Editors' Note

Author:Melissa Blue Sky - Paulo A. Lopes
For the first time in history, more than half the world’s nearly
seven billion people live in cities.1 The growth of cities and
the numbers of people living in them pose significant chal-
lenges to both the environment and humans. Problems presented by
the urban environment for city dwellers, as well as the populous as
a whole, include traffic congestion that leads to smog and respira-
tory problems, lack of water supply and wastewater treatment that
contaminates the water supply and causes waterborne diseases,
and increasing energy use that depletes resources and contributes
to climate change. Although urban environmental and develop-
ment problems are numerous and varied, urban growth can present
opportunities for improving global sustainability. Commuting via
public transport or cycling produces far fewer emissions than indi-
vidual motorized travel and apartment buildings generally impact
far less land than suburban or rural housing for the same numbers
of people. A growing awareness of the need to make cities more
sustainable has led to a wide range of initiatives on energy efficient
building, urban planning for mixed use city centers, and maintaining
urban greenspace. Cities are also leading the way on climate change
mitigation and adaptation in the absence of a global agreement.2
Articles in this issue on S ustainable Developme nt in the
Urban Environment tackle some of the key problems and oppor-
tunities for cities. Many articles indirectly address the climate
change impacts of increasing urban resource consumption, and
one proposes a mitigation effort based on increasing reflectivity in
cities. A number of authors address resource issues, from reducing
waste to modernizing the electrical grid to Brownfields. Transpor-
tation is, of course, an essential element of transitioning to sus-
tainable cities and authors consider the possibilities for expanded
use of trains, challenges related to a car congestion tax, and car-
free cities. The relationship between urban migration and remit-
tances to rural areas is examined and alternatives to rights-based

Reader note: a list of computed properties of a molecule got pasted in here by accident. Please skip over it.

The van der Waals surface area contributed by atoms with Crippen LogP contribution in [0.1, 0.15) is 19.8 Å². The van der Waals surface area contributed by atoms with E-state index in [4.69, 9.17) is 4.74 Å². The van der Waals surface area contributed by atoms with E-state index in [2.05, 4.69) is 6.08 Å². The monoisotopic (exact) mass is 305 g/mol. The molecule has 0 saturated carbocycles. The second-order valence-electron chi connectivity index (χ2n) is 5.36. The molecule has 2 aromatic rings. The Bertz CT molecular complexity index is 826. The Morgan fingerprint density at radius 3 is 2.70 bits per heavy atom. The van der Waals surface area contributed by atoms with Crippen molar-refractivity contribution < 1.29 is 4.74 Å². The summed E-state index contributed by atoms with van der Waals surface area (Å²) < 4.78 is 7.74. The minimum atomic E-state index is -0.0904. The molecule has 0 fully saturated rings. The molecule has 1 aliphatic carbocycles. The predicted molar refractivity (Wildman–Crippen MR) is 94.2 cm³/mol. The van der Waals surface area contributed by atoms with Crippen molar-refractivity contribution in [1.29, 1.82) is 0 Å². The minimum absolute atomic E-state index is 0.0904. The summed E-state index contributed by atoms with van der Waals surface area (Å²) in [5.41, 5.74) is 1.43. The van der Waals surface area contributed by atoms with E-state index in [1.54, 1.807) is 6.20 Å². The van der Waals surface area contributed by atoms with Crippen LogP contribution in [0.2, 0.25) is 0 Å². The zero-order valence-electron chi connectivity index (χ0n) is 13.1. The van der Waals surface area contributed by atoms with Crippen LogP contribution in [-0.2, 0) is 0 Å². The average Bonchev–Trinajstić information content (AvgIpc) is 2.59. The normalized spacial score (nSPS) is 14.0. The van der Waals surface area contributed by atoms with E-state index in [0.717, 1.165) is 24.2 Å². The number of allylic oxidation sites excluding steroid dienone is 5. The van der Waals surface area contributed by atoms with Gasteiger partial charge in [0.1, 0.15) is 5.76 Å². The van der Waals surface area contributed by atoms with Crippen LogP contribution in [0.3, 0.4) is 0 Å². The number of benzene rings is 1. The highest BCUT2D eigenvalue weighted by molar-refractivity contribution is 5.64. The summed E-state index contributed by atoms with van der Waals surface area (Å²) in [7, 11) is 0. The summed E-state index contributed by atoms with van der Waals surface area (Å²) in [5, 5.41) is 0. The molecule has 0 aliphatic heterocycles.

approaches to informal urban settlements in developing countries
are presented. Two articles consider the key role of forests, both
urban and rural, for maintaining healthy cities and minimizing
effects of natural disasters. Other articles propose expanded roles
for youth and public health considerations in urban planning.
With the myriad concerns presented by urban growth and
its impact on global sustainab ility, we hope that the articles in
this issue of Sustainable Development Law & Policy contribute
to the wider debate on the role of cities in the green ec onomy
and the work to make progress on addressing climate change.
Melissa Blue Sky Paulo A. Lopes
eDitor-in-chieF eDitor-in-chieF
eDitorS’ note
11 | traFFic Jam equality: evaluating the
conStitutionality oF congeStion pricing
by Christopher Hudock
17 | urban Development: a viable option aFter
rio 2012?
by Andrea Martinez
18 | time-oF-uSe pricing coulD help china
manage DemanD
by Emmett Pepper
27 | Stimulating the Future oF SuperFunD: why
the american recovery anD reinveStment act
callS For a reinStatement oF the SuperFunD
taX to polluteD SiteS in urban environmentS
by Braunson Virjee
39 | cultivating urban ForeStS policieS in
Developing countrieS
by Janet A. Choi
46 | a Failure oF conScience: how paKiStan'S
DevaStating FlooDS compare to america'S
eXperience During Katrina
by Oded Cedar
50 | mobile phoneS: reShaping the Flow oF
urban-to-rural remittanceS
by Bethany Brown
58 | legiSlative upDate—new Frontier
in urban greenhouSe gaS emiSSionS
regulation: overview oF caliFornia'S
Senate bill 375
by Kira Hettinger
1 U.N. Population Fund, State of World Population 2007: Unleashing the Poten-
tial of Urban Growth, U.N. Doc. E/31,000/2007, U.N. Sales No. E.07.III.H.1, at
1 (2007), http://www.unfpa.org/swp/2007/presskit/pdf/sowp2007_eng.pdf.
2 See Cynthia Rosenzweig et al., Cities Lead the Way in Climate-Change Action,
467 nature 909 (2010).